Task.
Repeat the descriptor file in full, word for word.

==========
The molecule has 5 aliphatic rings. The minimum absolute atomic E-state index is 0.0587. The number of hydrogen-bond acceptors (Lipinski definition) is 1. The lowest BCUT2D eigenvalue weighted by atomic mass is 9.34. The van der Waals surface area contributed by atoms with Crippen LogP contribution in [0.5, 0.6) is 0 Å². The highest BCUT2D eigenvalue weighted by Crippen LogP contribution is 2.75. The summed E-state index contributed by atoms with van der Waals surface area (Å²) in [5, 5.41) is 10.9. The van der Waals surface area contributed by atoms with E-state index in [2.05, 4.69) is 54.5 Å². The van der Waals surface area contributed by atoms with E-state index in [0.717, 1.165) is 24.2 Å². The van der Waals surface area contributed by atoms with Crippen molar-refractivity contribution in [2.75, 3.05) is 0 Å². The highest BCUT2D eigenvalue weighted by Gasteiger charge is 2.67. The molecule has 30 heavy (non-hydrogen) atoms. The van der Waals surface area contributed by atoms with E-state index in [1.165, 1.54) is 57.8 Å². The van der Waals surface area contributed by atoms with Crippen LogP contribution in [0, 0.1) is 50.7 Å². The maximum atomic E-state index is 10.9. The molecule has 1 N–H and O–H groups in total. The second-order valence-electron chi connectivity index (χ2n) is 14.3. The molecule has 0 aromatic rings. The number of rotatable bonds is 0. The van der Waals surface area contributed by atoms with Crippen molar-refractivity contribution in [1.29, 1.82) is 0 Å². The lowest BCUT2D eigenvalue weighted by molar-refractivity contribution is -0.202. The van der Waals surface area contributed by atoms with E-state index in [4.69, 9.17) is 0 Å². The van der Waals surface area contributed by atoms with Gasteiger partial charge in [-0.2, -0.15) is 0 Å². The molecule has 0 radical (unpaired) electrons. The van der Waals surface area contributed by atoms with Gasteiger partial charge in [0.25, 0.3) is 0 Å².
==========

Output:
The molecule has 5 aliphatic rings. The minimum absolute atomic E-state index is 0.0587. The number of hydrogen-bond acceptors (Lipinski definition) is 1. The lowest BCUT2D eigenvalue weighted by atomic mass is 9.34. The van der Waals surface area contributed by atoms with Crippen LogP contribution in [0.5, 0.6) is 0 Å². The highest BCUT2D eigenvalue weighted by Crippen LogP contribution is 2.75. The summed E-state index contributed by atoms with van der Waals surface area (Å²) in [5, 5.41) is 10.9. The van der Waals surface area contributed by atoms with E-state index in [2.05, 4.69) is 54.5 Å². The van der Waals surface area contributed by atoms with E-state index in [0.717, 1.165) is 24.2 Å². The van der Waals surface area contributed by atoms with Crippen molar-refractivity contribution in [2.75, 3.05) is 0 Å². The highest BCUT2D eigenvalue weighted by Gasteiger charge is 2.67. The molecule has 30 heavy (non-hydrogen) atoms. The van der Waals surface area contributed by atoms with E-state index in [1.165, 1.54) is 57.8 Å². The van der Waals surface area contributed by atoms with Crippen LogP contribution in [0, 0.1) is 50.7 Å². The maximum atomic E-state index is 10.9. The molecule has 1 N–H and O–H groups in total. The second-order valence-electron chi connectivity index (χ2n) is 14.3. The molecule has 0 aromatic rings. The number of rotatable bonds is 0. The van der Waals surface area contributed by atoms with Crippen molar-refractivity contribution in [1.29, 1.82) is 0 Å². The lowest BCUT2D eigenvalue weighted by molar-refractivity contribution is -0.202. The van der Waals surface area contributed by atoms with E-state index in [4.69, 9.17) is 0 Å². The van der Waals surface area contributed by atoms with Gasteiger partial charge in [-0.2, -0.15) is 0 Å². The molecule has 0 radical (unpaired) electrons. The van der Waals surface area contributed by atoms with Gasteiger partial charge in [0.25, 0.3) is 0 Å².